But equally Jesus wasn’t interested in becoming a king himself or in overthrowing the Roman occupation. His ministry subverts all this type of party politics. This is a bone of contention with his opponents, for his authority is not given to him by another human agent, but by God. Furthermore Jesus didn’t fulfil the Messiah role in the way that many of his supporters had thought he would, and when he described himself as a mother hen he subverted the gendered language of the time – a rabbi, a king, a God, who is caring, compassionate, motherly, nurturing. It’s such a beautiful image, so tender and loving. The hen as she walks about is followed by her chicks; you can just imagine them running to her side, huddling against her breast.
But the picture is not entirely rosy. As Christ described it, the chicks, his people, refused to gather under the spiritual safety of his wings. Instead they scattered, falling away and ignoring him. Throw into that mix a fox…well, we all know what happens when a fox gets into the henhouse.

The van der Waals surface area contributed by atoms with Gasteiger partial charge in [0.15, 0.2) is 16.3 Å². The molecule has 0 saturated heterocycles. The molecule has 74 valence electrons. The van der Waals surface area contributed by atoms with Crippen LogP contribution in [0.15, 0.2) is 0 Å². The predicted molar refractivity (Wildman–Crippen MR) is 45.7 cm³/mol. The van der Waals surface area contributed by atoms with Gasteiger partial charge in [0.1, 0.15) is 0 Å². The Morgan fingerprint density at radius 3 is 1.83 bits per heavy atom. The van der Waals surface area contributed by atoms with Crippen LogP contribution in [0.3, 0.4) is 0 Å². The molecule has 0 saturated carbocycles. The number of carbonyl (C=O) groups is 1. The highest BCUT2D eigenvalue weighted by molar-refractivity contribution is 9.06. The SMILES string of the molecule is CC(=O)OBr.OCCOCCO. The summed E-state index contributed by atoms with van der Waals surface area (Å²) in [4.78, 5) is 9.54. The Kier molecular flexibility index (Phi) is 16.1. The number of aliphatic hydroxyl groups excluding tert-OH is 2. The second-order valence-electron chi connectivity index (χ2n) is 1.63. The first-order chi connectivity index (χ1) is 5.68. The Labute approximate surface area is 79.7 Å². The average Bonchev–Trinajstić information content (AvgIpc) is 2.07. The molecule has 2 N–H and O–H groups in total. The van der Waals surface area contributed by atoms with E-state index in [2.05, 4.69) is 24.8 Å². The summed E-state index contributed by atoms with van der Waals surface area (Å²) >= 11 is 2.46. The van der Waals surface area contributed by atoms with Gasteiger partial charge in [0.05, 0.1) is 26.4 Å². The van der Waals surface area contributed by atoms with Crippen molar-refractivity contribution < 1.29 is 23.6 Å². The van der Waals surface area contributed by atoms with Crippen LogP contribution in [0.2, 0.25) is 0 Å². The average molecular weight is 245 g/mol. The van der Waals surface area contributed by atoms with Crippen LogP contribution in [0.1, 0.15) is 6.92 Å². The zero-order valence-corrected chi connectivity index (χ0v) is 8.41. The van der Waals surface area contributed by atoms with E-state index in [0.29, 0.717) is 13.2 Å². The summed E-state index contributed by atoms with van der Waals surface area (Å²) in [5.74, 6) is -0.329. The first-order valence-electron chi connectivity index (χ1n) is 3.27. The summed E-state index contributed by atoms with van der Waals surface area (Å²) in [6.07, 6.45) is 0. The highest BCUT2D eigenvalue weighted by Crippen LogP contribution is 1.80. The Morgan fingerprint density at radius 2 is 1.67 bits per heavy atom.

Jesus knew this. In this passage he set his face towards Jerusalem, and talked of the past, of the catalogue of prophets who had tried to call the people back to God, and for their pains had been put to death. Jesus as our mother hen will sacrifice himself for his brood.
So where does that leave us today, on this the second Sunday of Lent? Just as Jesus was on a pilgrimage to Jerusalem, literally as he went there to celebrate the Passover, but also as a spiritual journey, so we too are on our Lenten pilgrimage to the cross of Good Friday and the empty tomb of Easter Sunday. How are you doing in your prayer, self-denial, giving of alms, or whatever it is you are undertaking to draw closer to God this Lent? How might you gather closer to Jesus under his wings?